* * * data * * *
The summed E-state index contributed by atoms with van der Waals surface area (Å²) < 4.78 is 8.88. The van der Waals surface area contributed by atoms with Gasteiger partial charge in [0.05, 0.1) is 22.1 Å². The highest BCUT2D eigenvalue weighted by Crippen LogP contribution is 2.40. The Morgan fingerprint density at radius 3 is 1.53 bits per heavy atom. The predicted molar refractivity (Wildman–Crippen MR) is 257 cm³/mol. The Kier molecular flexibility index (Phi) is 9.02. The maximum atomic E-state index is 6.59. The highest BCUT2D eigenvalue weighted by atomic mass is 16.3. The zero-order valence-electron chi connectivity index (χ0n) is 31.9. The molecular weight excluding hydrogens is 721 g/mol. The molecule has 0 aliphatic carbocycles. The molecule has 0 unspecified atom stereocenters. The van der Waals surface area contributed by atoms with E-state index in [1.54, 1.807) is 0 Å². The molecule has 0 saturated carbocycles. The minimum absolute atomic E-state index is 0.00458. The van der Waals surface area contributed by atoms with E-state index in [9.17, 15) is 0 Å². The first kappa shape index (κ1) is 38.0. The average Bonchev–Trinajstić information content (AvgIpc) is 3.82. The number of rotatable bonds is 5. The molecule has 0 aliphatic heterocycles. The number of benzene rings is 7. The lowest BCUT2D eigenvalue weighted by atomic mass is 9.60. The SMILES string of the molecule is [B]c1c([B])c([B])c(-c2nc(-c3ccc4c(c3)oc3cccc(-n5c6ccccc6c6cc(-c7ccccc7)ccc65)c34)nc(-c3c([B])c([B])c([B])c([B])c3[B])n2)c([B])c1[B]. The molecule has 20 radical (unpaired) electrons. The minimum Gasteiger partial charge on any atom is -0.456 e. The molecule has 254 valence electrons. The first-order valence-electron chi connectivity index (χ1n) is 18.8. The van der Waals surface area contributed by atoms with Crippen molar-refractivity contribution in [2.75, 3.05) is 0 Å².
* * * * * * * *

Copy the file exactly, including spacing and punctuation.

The summed E-state index contributed by atoms with van der Waals surface area (Å²) < 4.78 is 8.88. The van der Waals surface area contributed by atoms with Gasteiger partial charge in [0.05, 0.1) is 22.1 Å². The highest BCUT2D eigenvalue weighted by Crippen LogP contribution is 2.40. The Morgan fingerprint density at radius 3 is 1.53 bits per heavy atom. The predicted molar refractivity (Wildman–Crippen MR) is 257 cm³/mol. The Kier molecular flexibility index (Phi) is 9.02. The maximum atomic E-state index is 6.59. The highest BCUT2D eigenvalue weighted by atomic mass is 16.3. The zero-order valence-electron chi connectivity index (χ0n) is 31.9. The molecular weight excluding hydrogens is 721 g/mol. The molecule has 0 aliphatic carbocycles. The molecule has 0 unspecified atom stereocenters. The van der Waals surface area contributed by atoms with E-state index in [1.54, 1.807) is 0 Å². The molecule has 0 saturated carbocycles. The minimum absolute atomic E-state index is 0.00458. The van der Waals surface area contributed by atoms with E-state index in [9.17, 15) is 0 Å². The first kappa shape index (κ1) is 38.0. The average Bonchev–Trinajstić information content (AvgIpc) is 3.82. The number of rotatable bonds is 5. The molecule has 0 aliphatic heterocycles. The number of benzene rings is 7. The lowest BCUT2D eigenvalue weighted by atomic mass is 9.60. The SMILES string of the molecule is [B]c1c([B])c([B])c(-c2nc(-c3ccc4c(c3)oc3cccc(-n5c6ccccc6c6cc(-c7ccccc7)ccc65)c34)nc(-c3c([B])c([B])c([B])c([B])c3[B])n2)c([B])c1[B]. The molecule has 20 radical (unpaired) electrons. The minimum Gasteiger partial charge on any atom is -0.456 e. The molecule has 254 valence electrons. The first-order valence-electron chi connectivity index (χ1n) is 18.8. The van der Waals surface area contributed by atoms with Crippen molar-refractivity contribution in [2.75, 3.05) is 0 Å².